Those of us with long memories can remember just how bad things were before these centralised teaching directives came in. A lot of children, mine included, had no decent grounding in the basics of literacy and numeracy, and many with learning difficulties were left to flounder and sink.
Yes, the new instructions were clunky and time-consuming. They tied teachers' hands and took away their professional autonomy. But they imposed some much-needed classroom order on the chaos and have been refined into something more manageable and flexible.
Yet times change and I believe it is now right to ditch them. The culture of teaching has changed beyond measure. Today's teachers are steeped in the need to teach children the basics in a systematic way and to offer additional help to those who are struggling. Schools know they are accountable for every pupil. Meanwhile, no more progress is made in improving standards, many children are still being failed by the system, and it is right that schools are now given more freedom to help their own pupils in their own way.
It all boils down to whether you believe educational progress goes round in a circle, or up in a spiral. In this case I believe it is the latter. New problems will emerge, they always do, but I don't believe it will be a return to business as before, and, with standards stalling, it is time to try a fresh approach.
It is a bitter irony that the Government has decided to drop these Stalinist strategies and all the expensive consultancy that goes with them – and to return to more local support of schools. Education authorities have been progressively stripped of their powers under New Labour. Now the Government wants to rebuild them. The king is dead. Long live the king!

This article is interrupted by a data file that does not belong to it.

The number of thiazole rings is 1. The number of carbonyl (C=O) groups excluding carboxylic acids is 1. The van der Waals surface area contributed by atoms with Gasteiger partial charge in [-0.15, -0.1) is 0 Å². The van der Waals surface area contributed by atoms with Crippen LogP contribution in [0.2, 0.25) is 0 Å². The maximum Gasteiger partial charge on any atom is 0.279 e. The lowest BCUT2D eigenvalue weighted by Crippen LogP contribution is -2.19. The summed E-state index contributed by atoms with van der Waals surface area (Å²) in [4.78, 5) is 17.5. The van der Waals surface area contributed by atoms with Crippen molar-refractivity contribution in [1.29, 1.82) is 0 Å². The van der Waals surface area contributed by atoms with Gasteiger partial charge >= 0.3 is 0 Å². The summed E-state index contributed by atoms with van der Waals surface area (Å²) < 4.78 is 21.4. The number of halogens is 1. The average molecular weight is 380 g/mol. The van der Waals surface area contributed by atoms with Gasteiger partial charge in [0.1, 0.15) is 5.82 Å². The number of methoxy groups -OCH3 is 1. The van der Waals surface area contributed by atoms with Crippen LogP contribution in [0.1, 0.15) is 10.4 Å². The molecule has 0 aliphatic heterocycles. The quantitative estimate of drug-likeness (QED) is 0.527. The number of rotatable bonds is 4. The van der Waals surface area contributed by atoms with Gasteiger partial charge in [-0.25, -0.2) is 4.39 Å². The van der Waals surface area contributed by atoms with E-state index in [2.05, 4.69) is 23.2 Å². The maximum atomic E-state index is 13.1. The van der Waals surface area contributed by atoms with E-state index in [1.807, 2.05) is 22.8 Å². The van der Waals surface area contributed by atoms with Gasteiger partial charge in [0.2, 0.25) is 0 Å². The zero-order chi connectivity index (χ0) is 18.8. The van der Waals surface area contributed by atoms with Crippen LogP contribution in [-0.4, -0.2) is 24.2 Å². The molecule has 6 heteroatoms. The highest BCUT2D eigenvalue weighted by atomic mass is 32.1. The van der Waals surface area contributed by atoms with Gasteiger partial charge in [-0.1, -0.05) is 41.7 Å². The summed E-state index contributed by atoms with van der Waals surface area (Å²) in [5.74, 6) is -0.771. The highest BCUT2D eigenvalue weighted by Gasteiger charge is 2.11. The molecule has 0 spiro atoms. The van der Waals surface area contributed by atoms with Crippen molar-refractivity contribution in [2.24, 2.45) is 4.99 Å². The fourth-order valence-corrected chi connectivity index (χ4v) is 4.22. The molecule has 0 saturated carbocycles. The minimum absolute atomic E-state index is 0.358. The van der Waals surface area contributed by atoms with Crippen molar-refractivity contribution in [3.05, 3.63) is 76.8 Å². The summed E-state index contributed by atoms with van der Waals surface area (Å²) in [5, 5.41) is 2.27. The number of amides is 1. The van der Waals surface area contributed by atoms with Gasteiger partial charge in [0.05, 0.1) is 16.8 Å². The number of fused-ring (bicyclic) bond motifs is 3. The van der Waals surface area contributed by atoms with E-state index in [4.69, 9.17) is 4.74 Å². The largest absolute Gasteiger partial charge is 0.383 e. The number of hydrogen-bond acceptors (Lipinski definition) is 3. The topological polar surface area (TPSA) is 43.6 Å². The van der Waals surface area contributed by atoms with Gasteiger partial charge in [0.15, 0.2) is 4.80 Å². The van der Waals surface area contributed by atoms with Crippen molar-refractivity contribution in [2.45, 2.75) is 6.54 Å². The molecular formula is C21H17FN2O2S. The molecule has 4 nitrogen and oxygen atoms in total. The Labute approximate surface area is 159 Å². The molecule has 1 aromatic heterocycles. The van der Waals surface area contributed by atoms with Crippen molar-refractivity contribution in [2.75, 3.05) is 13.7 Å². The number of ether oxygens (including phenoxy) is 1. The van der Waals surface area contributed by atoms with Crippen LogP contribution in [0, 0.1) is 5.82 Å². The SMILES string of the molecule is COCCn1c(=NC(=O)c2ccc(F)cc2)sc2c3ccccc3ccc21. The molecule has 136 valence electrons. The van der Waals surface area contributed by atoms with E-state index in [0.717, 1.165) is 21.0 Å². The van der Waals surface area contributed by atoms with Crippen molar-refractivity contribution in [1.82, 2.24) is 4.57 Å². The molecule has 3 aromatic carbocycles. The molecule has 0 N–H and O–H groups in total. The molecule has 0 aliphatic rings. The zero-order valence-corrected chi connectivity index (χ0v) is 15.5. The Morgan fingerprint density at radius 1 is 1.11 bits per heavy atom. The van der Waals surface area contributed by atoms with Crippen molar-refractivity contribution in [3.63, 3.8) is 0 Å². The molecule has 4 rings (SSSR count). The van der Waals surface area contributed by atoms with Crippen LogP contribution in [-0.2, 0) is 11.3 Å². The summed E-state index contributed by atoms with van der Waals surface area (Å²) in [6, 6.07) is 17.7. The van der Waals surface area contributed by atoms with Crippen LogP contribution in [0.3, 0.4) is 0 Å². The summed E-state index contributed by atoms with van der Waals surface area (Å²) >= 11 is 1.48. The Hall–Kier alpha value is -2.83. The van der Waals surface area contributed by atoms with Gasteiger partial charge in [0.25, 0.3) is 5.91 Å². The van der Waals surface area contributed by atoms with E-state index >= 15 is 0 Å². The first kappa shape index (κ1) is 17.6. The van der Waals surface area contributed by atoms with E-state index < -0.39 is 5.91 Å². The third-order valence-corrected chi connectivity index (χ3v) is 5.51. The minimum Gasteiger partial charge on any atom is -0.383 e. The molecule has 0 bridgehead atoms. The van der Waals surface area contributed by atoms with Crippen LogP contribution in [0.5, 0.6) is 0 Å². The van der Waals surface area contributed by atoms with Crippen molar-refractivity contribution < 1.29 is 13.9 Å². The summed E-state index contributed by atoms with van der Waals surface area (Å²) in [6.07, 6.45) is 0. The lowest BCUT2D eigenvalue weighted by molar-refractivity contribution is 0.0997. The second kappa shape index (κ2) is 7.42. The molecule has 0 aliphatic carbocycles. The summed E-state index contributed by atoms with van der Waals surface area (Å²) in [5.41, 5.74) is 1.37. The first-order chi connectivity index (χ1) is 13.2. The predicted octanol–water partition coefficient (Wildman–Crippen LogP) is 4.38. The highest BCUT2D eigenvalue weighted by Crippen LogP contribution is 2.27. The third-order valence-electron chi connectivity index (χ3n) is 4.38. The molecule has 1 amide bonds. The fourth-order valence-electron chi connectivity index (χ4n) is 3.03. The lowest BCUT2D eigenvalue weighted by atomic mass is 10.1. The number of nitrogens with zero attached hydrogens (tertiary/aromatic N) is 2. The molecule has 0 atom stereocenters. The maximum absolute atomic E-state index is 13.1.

Harold Johnston, Birmingham
Does your reader realise that the strategies are not statutory and teachers are already free to interpret them as they think best and deliver literacy and numeracy as creatively as they like? I sometimes feel that the media always reports on school stories in black and white while what actually goes on in the classroom is in shades of gray. All the U-turns and Government reversals so loved by the newspapers are never quite like that in the classroom. This change will make little difference to teachers.
Hilary Lockley, Berkshire
As secondary teachers, we see so many children coming up from primary schools without the basics that it is scandalous. But it is nothing to do with how those schools teach literacy and numeracy. It is bad teaching. The proof is that the standard of our intake varies from primary between primary schools, and does not correlate directly with social conditions. With no outside control we fear this variation could get worse and that children in poor schools will drop further behind.
Jo Wright and Diana Jones, Kent
Next Week's Quandary
I’m the head of a primary school where pupils come from good homes, but their health is a worry. They are definitely getting fatter and at last week’s sports day few were able to run far. What can we do? We already teach about diet and exercise but it obviously isn’t enough.
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